The network: How government, politics and enterprise intersect in this region

First of a three-part series

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If you paid taxes in Allegheny County in the last 20 years, a sliver of the bill went to members of an informal network of people whose businesses make millions providing services to government, while some simultaneously play roles in politics.

Stop at one of Pittsburgh's new, energy-efficient traffic lights, and you're looking at the work of a company co-founded by a member of that network, built significantly on tax dollars, and then sold for millions to an out-of-town corporation.

Pay a water bill in Pittsburgh, Greensburg, Johnstown or Sewickley, and a portion trickles down to members of that same network, building to a multimillion-dollar flow. A contract that produces a stream of that flow is under scrutiny by the state attorney general for possible consumer protection law violations by the Pittsburgh Water and Sewer Authority, and is the subject of two civil lawsuits.

The Pittsburgh Post-Gazette, for six months, has explored an informal network of managers, lawyers, consultants, financiers and other professionals that has evolved over 20 years and affects how your government operates, and what it costs. The newspaper's findings will be published over three days, and illustrate the way government, politics and enterprise intersect in this region.

While not the only such network in the region, the one including former Turnpike Commissioner James J. Dodaro, businessman Charles R. Zappala, consultant John J. Verbanac and others is notable for its endurance, evolution and impact on the region's governance.

The network
How government, politics and enterprise intersect in this region
A disparate group of Allegheny County government veterans and business people comes together

Part of the network assumed an important role in city of Pittsburgh government and politics

Network entrepreneurs turned water service and municipal challenges into a far-reaching business
Who worked on this series
Rich Lord covers local government and politics. From 2005 through 2009, he was primarily responsible for covering city of Pittsburgh government, and he was part of a team of writers that won a Golden Quill Award for coverage in 2006 of Mayor Bob O'Connor's illness and death. Mr. Lord has been writing about Pittsburgh's civic issues since the mid-1990s, working for a variety of publications. In 2004 he wrote a book on the subprime lending industry, "American Nightmare: Predatory lending and the foreclosure of the American Dream."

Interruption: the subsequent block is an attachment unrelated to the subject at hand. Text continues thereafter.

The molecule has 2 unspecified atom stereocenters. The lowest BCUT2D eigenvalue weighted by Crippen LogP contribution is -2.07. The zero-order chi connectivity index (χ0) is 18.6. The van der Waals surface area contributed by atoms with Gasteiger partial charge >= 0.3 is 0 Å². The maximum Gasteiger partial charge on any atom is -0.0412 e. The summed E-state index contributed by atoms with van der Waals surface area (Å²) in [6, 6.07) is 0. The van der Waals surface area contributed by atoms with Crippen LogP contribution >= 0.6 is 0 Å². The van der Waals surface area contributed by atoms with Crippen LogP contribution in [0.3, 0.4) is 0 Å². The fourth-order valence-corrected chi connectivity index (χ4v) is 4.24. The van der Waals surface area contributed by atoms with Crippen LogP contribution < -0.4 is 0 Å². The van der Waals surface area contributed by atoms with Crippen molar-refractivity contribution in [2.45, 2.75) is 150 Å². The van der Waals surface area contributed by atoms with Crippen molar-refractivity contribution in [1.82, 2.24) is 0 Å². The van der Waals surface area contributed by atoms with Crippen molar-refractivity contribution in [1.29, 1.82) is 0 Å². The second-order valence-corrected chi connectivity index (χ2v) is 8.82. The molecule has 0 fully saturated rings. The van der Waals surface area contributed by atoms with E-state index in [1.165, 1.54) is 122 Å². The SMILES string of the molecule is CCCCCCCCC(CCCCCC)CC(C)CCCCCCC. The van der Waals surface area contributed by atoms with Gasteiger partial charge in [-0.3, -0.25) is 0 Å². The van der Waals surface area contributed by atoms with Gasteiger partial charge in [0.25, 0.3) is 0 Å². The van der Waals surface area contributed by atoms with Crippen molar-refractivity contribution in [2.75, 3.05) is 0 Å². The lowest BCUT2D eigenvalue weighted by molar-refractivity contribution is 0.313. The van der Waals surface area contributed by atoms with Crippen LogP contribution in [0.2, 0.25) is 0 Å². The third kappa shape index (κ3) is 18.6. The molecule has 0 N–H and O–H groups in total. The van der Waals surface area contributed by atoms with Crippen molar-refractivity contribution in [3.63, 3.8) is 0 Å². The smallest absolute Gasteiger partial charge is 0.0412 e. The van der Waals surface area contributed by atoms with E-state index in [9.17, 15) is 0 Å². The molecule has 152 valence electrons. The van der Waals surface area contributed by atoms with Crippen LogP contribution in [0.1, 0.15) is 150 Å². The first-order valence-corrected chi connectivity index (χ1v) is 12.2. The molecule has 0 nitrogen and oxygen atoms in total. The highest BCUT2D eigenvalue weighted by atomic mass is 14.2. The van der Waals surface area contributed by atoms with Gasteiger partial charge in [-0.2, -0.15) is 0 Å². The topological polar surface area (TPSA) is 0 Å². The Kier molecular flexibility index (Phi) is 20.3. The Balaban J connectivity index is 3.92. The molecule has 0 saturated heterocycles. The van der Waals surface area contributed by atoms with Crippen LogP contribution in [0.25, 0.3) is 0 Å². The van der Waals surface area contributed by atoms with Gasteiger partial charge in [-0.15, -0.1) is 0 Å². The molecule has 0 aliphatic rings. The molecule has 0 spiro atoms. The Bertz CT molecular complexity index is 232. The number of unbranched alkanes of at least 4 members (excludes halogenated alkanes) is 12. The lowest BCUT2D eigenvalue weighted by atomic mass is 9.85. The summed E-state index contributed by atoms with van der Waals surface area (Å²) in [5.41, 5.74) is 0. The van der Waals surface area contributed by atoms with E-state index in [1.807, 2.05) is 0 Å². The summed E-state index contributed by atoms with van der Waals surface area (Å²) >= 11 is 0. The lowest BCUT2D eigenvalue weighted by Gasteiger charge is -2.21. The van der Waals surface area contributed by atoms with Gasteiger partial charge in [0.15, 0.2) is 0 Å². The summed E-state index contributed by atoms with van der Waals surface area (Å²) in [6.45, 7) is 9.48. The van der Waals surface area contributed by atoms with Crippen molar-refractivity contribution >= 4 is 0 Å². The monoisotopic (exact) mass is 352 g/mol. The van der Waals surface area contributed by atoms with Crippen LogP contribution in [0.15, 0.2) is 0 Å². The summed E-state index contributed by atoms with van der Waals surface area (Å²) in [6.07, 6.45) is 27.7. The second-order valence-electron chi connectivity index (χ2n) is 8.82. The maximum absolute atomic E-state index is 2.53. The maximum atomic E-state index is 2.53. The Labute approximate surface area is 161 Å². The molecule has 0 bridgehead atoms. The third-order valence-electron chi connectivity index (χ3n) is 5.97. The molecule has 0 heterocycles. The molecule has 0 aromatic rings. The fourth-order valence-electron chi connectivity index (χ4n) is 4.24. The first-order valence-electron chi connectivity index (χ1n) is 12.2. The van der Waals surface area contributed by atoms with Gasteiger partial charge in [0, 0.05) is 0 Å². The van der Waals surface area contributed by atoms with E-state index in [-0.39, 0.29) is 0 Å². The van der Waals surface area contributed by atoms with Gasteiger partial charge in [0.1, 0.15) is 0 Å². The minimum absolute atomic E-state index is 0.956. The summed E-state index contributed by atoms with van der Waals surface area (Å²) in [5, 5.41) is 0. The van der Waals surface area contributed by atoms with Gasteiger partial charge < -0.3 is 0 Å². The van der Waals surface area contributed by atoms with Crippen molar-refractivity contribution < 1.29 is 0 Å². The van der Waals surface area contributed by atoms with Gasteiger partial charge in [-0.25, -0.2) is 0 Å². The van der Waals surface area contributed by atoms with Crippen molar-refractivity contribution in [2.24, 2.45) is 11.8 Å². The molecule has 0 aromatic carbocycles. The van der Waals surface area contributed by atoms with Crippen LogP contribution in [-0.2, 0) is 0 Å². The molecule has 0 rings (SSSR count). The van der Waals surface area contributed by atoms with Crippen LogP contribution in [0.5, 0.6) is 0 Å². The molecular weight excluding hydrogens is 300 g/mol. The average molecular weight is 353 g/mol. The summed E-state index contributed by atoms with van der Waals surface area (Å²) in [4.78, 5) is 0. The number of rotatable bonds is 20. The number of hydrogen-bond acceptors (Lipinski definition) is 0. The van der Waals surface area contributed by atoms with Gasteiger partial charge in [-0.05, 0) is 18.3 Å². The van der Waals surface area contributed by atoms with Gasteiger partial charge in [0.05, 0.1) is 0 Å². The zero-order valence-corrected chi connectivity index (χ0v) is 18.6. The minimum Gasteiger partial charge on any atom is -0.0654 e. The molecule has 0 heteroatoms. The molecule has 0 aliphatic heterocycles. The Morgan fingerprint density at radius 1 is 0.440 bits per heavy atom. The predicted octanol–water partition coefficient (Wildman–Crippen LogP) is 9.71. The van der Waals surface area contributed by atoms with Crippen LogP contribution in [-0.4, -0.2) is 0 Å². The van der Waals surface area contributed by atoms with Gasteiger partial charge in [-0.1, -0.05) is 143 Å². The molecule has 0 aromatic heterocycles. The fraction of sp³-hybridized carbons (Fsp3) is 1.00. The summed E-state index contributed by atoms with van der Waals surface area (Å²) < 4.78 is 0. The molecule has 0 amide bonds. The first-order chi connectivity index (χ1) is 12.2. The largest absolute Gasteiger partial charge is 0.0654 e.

Daniel Marsula has been a staff artist in the editorial art department of the Pittsburgh Post-Gazette since 1990, after working 14 years at the Pittsburgh Press. He has been recognized by the Press Club of Atlantic City, receiving the prestigious National Headliner Award eight times, and has won numerous design and illustration honors, including from the Society of News Design, Pennsylvania Newspaper Association and Golden Quill Awards.

Mike Dawida, a former Allegheny County commissioner who teaches at California University of Pennsylvania, said some of the network's members supported his successful campaign in 1995, and "were always pitching something" during his four-year term. "They didn't ever do anything illegal," he added, and government is "what they know better than anybody else."

"They're amiable. They're charming. They live lifestyles that are enviable," he said. "These weren't bad guys, but they weren't necessarily in it for the good of the people."

The network emerged from the late Allegheny County Commissioner Tom Foerster's 1980s administration, evolving into a collection of professionals linked by family, business, lawyer-client, political and industry affiliations.

"That governmental network was something that led to the genesis of a lot of the things that we've been able to do," said Mr. Dodaro, whose firms have been involved with many regional developments, from the construction of schools and the management of water authorities to the emergence of North Braddock, Homestead and East Pittsburgh from fiscal distress.

He added that people who have served in government sometimes face a perception issue when they leave. "When relationships assist them in developing business contacts, it's called political. When it occurs in business, it's called networks."